Prostate cancer symptoms: Toilet troubles could signal the deadly disease

Prostate cancer symptoms begin the moment the cancer grows near the urethra (the tube wee passes through). This then causes toilet troubles to happen. But what exactly should you be looking out for?

Firstly, Cancer Research UK notes “passing urine more often” can be one symptom of the cancer.

Secondly, “getting up during the night to empty your bladder” could also signal the deadly disease.


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Thirdly, “difficulty passing urine” is another prostate cancer symptom.

And, fourthly, “dribbling urine after you finish urinating”, which includes a weaker flow, not emptying your bladder completely and straining when starting to empty your bladder, is something else to be aware of.

Finally, “urgency” in needing to pee is something to watch out for.

Sometimes, these changes in the way you urinate can be put down to a non-cancerous condition called an enlarged prostate.

However, visiting the GP should any of these symptoms occur is the best course of action.

The sooner any type of cancer is discovered by a healthcare professional, the higher the chances of living longer.

Cancers happen when the cell’s DNA has multiple mutations which then lead to cells growing at an uncontrollable rate, which then amasses to a cancerous tumour.

Cancer Net – an oncologist-approved cancer information website (an oncologist is a branch of medicine that deals with the prevention, diagnosis and treatment of cancer) – state there are two basic types of genetic mutations.

One type of basic gene mutation is “acquired” mutations.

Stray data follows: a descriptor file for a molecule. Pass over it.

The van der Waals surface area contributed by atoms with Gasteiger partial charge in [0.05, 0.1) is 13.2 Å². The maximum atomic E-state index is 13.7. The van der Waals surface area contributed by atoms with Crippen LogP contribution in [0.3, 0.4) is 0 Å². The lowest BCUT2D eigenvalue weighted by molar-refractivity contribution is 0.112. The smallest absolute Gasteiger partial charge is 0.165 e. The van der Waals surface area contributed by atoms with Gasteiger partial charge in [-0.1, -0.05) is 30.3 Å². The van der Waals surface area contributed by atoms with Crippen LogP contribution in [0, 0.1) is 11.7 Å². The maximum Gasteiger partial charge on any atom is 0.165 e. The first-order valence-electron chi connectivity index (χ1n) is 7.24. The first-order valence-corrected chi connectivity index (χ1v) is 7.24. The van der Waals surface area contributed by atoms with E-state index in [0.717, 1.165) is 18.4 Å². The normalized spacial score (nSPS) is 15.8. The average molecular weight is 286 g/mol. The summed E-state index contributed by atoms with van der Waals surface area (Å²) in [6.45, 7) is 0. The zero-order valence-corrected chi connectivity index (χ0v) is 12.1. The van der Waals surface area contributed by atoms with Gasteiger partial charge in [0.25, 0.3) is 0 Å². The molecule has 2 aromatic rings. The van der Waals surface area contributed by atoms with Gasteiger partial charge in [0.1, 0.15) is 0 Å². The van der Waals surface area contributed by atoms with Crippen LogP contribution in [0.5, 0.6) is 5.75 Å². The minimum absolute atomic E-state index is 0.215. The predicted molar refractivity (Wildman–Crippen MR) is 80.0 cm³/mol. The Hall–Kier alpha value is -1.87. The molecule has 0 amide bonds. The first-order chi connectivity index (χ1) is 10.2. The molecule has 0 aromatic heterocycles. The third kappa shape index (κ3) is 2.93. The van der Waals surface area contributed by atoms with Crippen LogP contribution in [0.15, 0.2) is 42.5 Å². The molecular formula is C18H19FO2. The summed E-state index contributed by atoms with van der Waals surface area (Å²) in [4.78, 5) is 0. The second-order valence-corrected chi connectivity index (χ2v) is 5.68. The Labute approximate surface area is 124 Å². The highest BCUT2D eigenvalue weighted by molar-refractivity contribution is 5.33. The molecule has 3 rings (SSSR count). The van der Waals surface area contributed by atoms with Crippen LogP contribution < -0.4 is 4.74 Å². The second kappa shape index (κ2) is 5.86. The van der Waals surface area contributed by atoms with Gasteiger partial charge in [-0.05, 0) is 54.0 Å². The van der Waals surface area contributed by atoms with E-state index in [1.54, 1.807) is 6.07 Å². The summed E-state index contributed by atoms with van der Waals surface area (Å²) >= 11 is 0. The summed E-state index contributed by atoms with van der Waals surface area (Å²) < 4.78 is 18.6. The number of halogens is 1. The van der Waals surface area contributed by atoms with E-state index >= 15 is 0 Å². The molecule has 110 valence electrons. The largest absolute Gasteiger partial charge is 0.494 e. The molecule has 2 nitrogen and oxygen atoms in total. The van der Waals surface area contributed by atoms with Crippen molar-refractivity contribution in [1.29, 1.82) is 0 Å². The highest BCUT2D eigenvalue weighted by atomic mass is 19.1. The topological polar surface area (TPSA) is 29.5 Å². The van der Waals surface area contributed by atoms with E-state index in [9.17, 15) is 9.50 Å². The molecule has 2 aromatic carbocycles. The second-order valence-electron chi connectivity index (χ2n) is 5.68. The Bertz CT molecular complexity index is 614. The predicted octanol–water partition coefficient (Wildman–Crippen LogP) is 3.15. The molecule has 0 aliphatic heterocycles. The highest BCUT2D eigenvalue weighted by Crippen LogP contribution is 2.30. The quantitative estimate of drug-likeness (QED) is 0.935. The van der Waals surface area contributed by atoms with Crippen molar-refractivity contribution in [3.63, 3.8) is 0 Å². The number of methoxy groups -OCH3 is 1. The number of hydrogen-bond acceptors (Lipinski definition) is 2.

These occur when a gene within a particular cell becomes damaged, for example the prostate cell.

This is the most common cause of cancer, known as “sporadic cancer”.

Factors that cause these mutations include: tobacco, ultraviolet (UV) radiation, viruses and age.


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Another type of basic gene mutation is “gremlin” mutations.

Less common than “sporadic” cancers, this type of mutation occurs in a sperm or egg cell.

This type of mutation passes directly from a parent to child at the time of conception.

As the embryo grows into a baby, the mutation from the initial sex cell is copied into every cell in the body.

Cancer caused by a “gremlin” mutation is called inherited cancer, and accounts for about five per cent to 20 percent of all cancers.

Cancer Net add that mutations within a gene to happen often, which may be beneficial, harmful or neutral.

Typically, the body tends to correct most mutations and a single mutations is unlikely to cause cancer.

Cancer occurs from multiple mutations over a lifetime, which is why the disease more often develops in older people.

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